Four tips to keep deer from eating your plants

deer buck in Cheektowaga NY
This buck was in a backyard in Cheektowaga. Photo courtesy Sharon Moriarity

by Connie Oswald Stofko

We can never get enough tips on ways to keep deer from damaging plants. Some of these ideas may work for you and some may not. And even if the technique you’re using does work, it may stop working after a while, so you have to try something new.

Here are four new tips on dealing with deer in your garden.

Recipe for deer deterrent

Michael Sheehan of the Western New York Hosta Society says this recipe really works. The recipe makes a gallon at a time. He usually mixes four gallons at once, but the repellent has to be used immediately.

Mike Sheehan’s deer repellent

To 1 gallon of water add:

  • 2 tablespoons of vegetable oil
  • 2 tablespoons of liquid dish soap
  • 2 cups of hot sauce
  • 2 beaten eggs mixed with 2 cups of milk (strained through a sieve)
  • 1 tablespoon garlic powder
  • For good measure, add 1/2 cup lavender Fabuloso liquid soap (from a dollar store)

Mix well and spray on the plants you want to protect. It will smell for a few hours, but it won’t color or harm the plants.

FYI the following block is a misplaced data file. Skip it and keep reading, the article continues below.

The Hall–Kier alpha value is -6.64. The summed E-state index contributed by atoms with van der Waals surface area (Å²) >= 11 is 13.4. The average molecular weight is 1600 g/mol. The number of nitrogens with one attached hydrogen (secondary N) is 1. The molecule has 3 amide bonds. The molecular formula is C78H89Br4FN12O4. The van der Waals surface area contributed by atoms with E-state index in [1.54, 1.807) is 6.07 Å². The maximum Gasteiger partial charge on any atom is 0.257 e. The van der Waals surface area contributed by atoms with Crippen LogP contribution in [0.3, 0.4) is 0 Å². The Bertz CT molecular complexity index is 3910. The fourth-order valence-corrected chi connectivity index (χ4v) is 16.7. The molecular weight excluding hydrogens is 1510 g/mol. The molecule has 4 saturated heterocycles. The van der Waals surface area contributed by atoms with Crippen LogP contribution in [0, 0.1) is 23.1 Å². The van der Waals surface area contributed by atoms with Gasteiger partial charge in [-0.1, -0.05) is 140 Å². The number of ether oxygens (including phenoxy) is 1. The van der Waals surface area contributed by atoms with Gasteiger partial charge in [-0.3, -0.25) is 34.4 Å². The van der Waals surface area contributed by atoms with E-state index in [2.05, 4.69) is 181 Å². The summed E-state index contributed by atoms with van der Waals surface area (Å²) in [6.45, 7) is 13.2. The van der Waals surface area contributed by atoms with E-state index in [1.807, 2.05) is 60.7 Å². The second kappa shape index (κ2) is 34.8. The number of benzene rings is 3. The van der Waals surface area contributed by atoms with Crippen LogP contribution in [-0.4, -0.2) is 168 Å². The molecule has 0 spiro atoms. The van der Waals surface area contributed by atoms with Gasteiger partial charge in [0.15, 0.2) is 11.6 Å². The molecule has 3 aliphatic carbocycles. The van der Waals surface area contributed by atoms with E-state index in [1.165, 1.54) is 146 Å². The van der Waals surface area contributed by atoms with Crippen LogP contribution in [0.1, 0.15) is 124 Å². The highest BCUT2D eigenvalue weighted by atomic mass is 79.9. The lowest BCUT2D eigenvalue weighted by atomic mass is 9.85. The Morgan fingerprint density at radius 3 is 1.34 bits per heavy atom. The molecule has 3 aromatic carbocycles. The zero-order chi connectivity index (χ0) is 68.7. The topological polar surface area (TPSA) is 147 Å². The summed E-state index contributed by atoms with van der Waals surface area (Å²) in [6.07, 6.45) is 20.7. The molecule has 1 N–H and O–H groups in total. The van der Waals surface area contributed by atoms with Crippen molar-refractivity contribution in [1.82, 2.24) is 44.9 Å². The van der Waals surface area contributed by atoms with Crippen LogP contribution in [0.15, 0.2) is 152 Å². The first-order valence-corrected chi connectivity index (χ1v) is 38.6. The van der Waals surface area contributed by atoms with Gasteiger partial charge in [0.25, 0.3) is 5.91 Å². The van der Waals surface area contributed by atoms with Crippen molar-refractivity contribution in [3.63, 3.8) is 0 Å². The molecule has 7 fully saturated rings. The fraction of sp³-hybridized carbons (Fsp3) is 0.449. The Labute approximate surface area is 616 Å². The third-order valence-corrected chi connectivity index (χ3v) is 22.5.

Spray when no rain is expected for a day or so. This will last about three weeks without a heavy downpour of rain.

Important: After spraying, make sure you rinse the sprayer with water to keep it from clogging up from the egg.

Scary lawn ornament

metal scarecrow in garden
I’m not intimidated by this metal scarecrow, but deer are, said Karen Dwigun of Elma. Photo by Connie Oswald Stofko

Karen Dwigun of Elma, who shared her landscape on Open Gardens, said the metal scarecrow in the photo is more than a lawn decoration. For some reason it keeps the deer away.

Place brush around new tree

Here’s another tip from Dwigun that she got from a friend. When you plant a new tree, set brush around the base of the tree. The deer won’t nibble on the tree, she said.

Slanted fence

If you’re thinking of fencing off all or part of your yard, consider building a slanted fence, found on the website of the National Gardening Association.

Instead of standing up at a 90-degree angle, the fence is slanted at a 45-degree angle. A deer’s instinct is to try to crawl under a fence before jumping it, according to the National Gardening Association, and deer are less likely to jump a fence that is wide (deep).

A slanted fence needs to be only four to five feet high, while a vertical fence must be at least eight feet high to keep deer from jumping over it. See a diagram here.

4 Comments on “Four tips to keep deer from eating your plants

  1. Connie, would this formula for deer work on squirrels and rabbits? Don’t have deer but plenty of these ruiners.

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